Who is looking after the people in our prisons?

Today I spoke to a group of third year students on a prison and probation module at university. I spoke of my childhood, my offence and a brief of my experience in prison. I also had the pleasure of hearing from two probation officers who explained the complexity of their job roles and issues that have been faced since the privatisation of probation into NPS and CRC. We also heard from a prison officer. I wont mention names or their place of work, with that being said, the complete lack of preparation, apparent struggle with empathy and compassion and arguably a great deficiency of knowledge about an often complex, traumatised and vulnerable group of people within their ‘care’. I feel this is a very timely and sort after insight into the role of a prisoner officer.
As most, if not all people will know, who take an interest in anything to do with prisons. They are places of terror. Conditions are poor, resources are lacking, self-harm and suicide are at record levels and if I didn’t already thing staffing was poor, that changed today, in probably only 1 minute of a speech. Despite such a challenging environment, one thing that could and in my own experience has, brought calm to a storm, are the staff who are there offering an umbrella.
I can reflect on my own time in prison and probably raise concerns about some of the staff, despite me having personal feelings and opinions, I have to say, within the estate I was in the majority of prison officers were helpful, responsible and the most important thing, respectful. Respect, it really does go a long way. If you have been following my blogs, you may have read me touch upon my relationship with my personal officer. She was great. Supportive throughout my sentence, caring in her nature without being ‘soft’, she asked about my child, she spoke to my mum and sisters on visits and assisted me with most of the issues that I faced within the system. I never heard a disrespectful word leave her mouth for all of the time I was there, whether it be about myself or any other person being help in custody. I am sure she had her bad days, in fact, I know she did, but she never let her personal opinion, bias or prejudices interfere with her role.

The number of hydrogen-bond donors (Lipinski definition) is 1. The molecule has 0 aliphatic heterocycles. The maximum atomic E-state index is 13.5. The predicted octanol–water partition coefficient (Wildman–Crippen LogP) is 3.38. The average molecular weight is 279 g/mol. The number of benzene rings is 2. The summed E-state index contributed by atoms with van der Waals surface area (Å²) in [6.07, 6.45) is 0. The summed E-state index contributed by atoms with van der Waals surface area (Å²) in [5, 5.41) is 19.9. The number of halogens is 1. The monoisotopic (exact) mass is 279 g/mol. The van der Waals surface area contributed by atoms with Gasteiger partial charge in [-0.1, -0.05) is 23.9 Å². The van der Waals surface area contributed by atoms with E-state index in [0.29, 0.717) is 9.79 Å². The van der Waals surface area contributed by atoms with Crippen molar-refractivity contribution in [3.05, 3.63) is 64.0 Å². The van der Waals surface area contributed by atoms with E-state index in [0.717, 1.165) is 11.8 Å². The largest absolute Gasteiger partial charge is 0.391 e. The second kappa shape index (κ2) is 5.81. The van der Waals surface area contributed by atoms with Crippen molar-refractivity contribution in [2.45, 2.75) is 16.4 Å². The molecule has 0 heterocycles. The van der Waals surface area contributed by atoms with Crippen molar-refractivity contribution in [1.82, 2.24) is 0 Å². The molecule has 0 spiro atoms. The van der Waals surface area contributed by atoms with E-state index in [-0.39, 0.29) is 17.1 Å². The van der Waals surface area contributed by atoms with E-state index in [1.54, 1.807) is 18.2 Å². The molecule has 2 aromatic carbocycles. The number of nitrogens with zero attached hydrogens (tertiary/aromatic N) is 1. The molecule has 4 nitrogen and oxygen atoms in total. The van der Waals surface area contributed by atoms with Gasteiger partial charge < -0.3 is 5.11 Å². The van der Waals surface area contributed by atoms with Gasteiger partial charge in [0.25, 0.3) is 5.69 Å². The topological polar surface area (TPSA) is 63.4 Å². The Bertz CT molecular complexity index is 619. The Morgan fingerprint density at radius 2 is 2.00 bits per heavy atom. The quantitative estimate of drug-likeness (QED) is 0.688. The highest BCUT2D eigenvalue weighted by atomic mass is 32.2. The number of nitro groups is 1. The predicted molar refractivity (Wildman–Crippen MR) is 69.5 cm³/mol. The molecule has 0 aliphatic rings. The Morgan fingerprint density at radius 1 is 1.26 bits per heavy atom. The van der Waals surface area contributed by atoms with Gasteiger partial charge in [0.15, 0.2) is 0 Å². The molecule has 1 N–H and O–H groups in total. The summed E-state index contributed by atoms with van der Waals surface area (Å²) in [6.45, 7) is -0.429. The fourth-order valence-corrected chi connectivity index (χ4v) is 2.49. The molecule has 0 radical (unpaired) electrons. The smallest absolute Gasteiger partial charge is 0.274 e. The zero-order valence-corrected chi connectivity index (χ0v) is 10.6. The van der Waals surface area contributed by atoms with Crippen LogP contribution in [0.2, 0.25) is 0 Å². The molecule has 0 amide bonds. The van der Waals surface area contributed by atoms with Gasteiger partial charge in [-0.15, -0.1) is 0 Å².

So, what is the role of a prison officer?
I can only give an opinion on what traits and abilities I feel are beneficially to the role from my perspective as a former prisoner. I would like to think a lot of what I am about to say is common sense however after seeing what I think is common sense, more than lacking today, I’ll just go ahead with a list: Firstly, humanity. Working in every single job you do which involves interaction with people, be humane. This leads well onto a non-judgemental approach and through ‘common sense’ or professional practice learning, you need the ability to see the whole, not just what is presented before you at that present time, in that circumstance. As we move on from being humane and non-judgemental, we need to have respect. Regardless of our own inner feeling and thoughts on various crimes/offences. Now, I know this isn’t easy however, it is the most important skill in any work we do in a professional ‘care’ capacity. And for gods sake, if you don’t have respect, at least pretend you do when you are talking in that professional capacity. Humanity, the ability to work without judgement and respect for those who are in your ‘care’ I would argue are fundamental traits that make for healthy positive relationships within any work setting. I knew that before I began my degree, furthermore since the beginning of my degree it has been drummed into me every day.
What else? We need prisons to be a place of hope, without that, many people have nothing. With that being said, we need officers to be the driving force of hope when people are entering the system broken. We need officers who assist in facilitating change, who want to help, support and nurture change. I saw my personal officer more than I saw my own child and mother, for two years. Now, she didn’t treat me like a daughter, but she showed compassion to me, knowing I was somebody’s daughter and somebody’s mother.
There are a lot more things that officers need in order to protect, secure and maintain the prison environment as well as meet need for rehabilitation, care and support. I will move on now to probably the most shocking thing I have ever witnessed at any speaking event or conference. Now, I could pick these apart for days, but I don’t have time. I am just getting these out there for people to consider what roles professionals play while working with prisoners inside of and upon release from prison. I’ll call it, what not to do….
PLEASE DON’T SAY …..
“They (prisoners) are a pain in the ass and so needy, don’t ever promise them anything”.
ALSO, PLEASE DON’T EVER SAY ……
“They get everything they want don’t they, at healthcare, like if they have any problems with their teeth, its all for free”. (here, I should add….prisoners don’t get paid enough to afford dental care)
WHATS WORSE IS…..
“we aren’t there to help them, even if we want to, we unlock and bang up”
EVEN MORE DISTURBING IS…….
“We have a Psychiatric wing, its like a nuthouse, they are psychitzo” (they being, one assumes, mental ill patients).
LET’S CONSIDER THIS ONE………
“Being a female officer has its advantages because male prisoners open up more, you can just walk in to him kicking off in his cell and be like ‘oi dickhead it’s me’ and the trouble stops UNLESS they (the prisoner) are from a different race and then they don’t talk to women”
THE MOST HARMFUL BY FAR…….
“I’ve seen prisoners cut their ears off, people hanging, dead bodies don’t bother me”.

Hearing this is hurtful, harmful and harrowing. Who is challenging prison officer culture?

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